Georgia Lee Lucinda Chapman was jailed for drug trafficking.
Georgia Lee Lucinda Chapman was jailed for drug trafficking.

Jailed model bragged about avoiding arrest

A FORMER Catholic schoolgirl turned promotional model and ecstasy trafficker who bragged about her ability to avoid arrest has been jailed.

Georgia-Lee Lucinda Chapman, 21, who worked as a receptionist for the CEO of Queensland Performing Arts Centre, was in the Supreme Court in Brisbane on December 13 where Justice Peter Davis sentenced her to four years in prison for trafficking, to be suspended after eight months.

The court heard Chapman "was involved in every aspect of the sale of drugs on a daily basis" and she "conducted herself with authority to runners and customers" between November 2014 and August 2015.

Pictures: Supplied
Pictures: Supplied

She sold pills to help her boyfriend, Kurt Davis, a major wholesale ecstasy dealer. She also made at least $9600 profit selling hundreds of tablets to "runners" who sold them in Brisbane nightclubs, including The Met nightclub in Fortitude Valley, by smuggling them in Eclipse mint tins.

Georgia-Lee Lucinda Chapman.
Georgia-Lee Lucinda Chapman.

She pleaded guilty to eight charges on December 13 and agreed she "conspired" with a member of her drug ring to remotely disable mobile phones belonging to two of the ring's pill pushers who were arrested early in the police operation.

She also lied to police when she was arrested in April 2015, claiming incriminating texts on her phone were about "lollipops" and "concert tickets", according to the prosecution statement of facts.

The 21-year-old sentenced her to four years in prison for trafficking, to be suspended after eight months.
The 21-year-old sentenced her to four years in prison for trafficking, to be suspended after eight months.

Prosecutors told the court that Davis regularly sourced up to 1000 pills and "had at least seven runners selling pills for him in nightclubs around Brisbane".

Chapman's text messages show she supplied 57 orders for pills between November 2014 and April 2015, including some orders for up to 50 pills each. She also supplied 24 orders between June 2015 and August 2015, with a profit margin of $14 to $15 a pill.

She organised to restock drug runners and collect their takings by either "taking pills to the club", or by organising for the runners to come to her house at Cashmere, north of Brisbane.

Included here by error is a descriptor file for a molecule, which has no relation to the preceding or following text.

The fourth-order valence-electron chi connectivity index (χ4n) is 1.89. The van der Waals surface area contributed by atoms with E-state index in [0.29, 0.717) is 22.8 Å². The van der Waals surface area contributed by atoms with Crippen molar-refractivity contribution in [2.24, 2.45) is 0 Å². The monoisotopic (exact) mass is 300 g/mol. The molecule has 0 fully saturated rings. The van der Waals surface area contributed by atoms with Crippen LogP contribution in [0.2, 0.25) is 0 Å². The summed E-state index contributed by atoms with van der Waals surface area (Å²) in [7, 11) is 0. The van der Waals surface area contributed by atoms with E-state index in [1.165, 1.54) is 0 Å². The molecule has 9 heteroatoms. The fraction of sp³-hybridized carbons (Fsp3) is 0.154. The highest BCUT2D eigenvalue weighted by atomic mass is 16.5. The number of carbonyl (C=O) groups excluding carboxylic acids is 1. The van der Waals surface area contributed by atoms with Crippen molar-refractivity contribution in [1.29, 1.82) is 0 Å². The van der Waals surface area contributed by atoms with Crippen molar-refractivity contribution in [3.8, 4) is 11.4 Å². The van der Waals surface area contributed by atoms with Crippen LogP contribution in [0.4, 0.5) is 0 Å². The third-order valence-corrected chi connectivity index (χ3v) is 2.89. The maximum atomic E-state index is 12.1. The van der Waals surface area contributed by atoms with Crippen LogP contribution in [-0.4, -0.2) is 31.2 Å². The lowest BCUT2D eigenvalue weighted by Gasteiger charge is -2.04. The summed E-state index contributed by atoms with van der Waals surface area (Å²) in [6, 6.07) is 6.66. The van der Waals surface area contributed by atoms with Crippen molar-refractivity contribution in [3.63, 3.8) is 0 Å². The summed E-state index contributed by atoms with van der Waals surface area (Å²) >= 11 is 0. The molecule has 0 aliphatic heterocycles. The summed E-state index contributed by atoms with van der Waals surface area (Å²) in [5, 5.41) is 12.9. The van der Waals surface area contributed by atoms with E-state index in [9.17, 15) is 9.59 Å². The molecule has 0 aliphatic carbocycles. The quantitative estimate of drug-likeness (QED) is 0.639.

On one occasion Chapman took over Davis's role and "sourced 500 pills" because he had gone fishing.

Another time she "bragged to a friend" that she had been "carrying 150 pills" but was not searched by police, who patted down Davis.

She was busted as part of a police operation targeting ecstasy sales in The Met nightclub.

When Davis was arrested, Chapman bragged to a friend that police had failed to seize Davis's drug phone, which was full of incriminating messages. "Mwah hah ha haaah," she texted a friend.

Justice Davis sentenced Chapman to four years for trafficking between November 13, 2014, and August 18, 2015. She was also convicted but not further punished for seven other charges, including drug possession and possessing objects used in connection with drugs.

When police raided the home she shared with Davis on April 19, 2015, they found 266 ecstasy pills.

Her father Rodney Chapman, of Harrisville, near Ipswich, told the court his daughter worked at QPAC, South Brisbane.

"It absolutely shatters me that she became involved with drugs," he said.

"She has always been an absolute role model," he said.

He said his daughter was a dancer, but the criminal charges "stopped" her "from pursuing her dance career" on Royal Caribbean Cruise Lines and Norwegian Cruise Line.

When one of Chapman's co-offenders was sentenced in July, Justice David Boddice told the court that drug bosses targeted young clubbers with clean criminal records to push drugs because they did not "stand out" and were more likely to sell drugs without raising suspicion.



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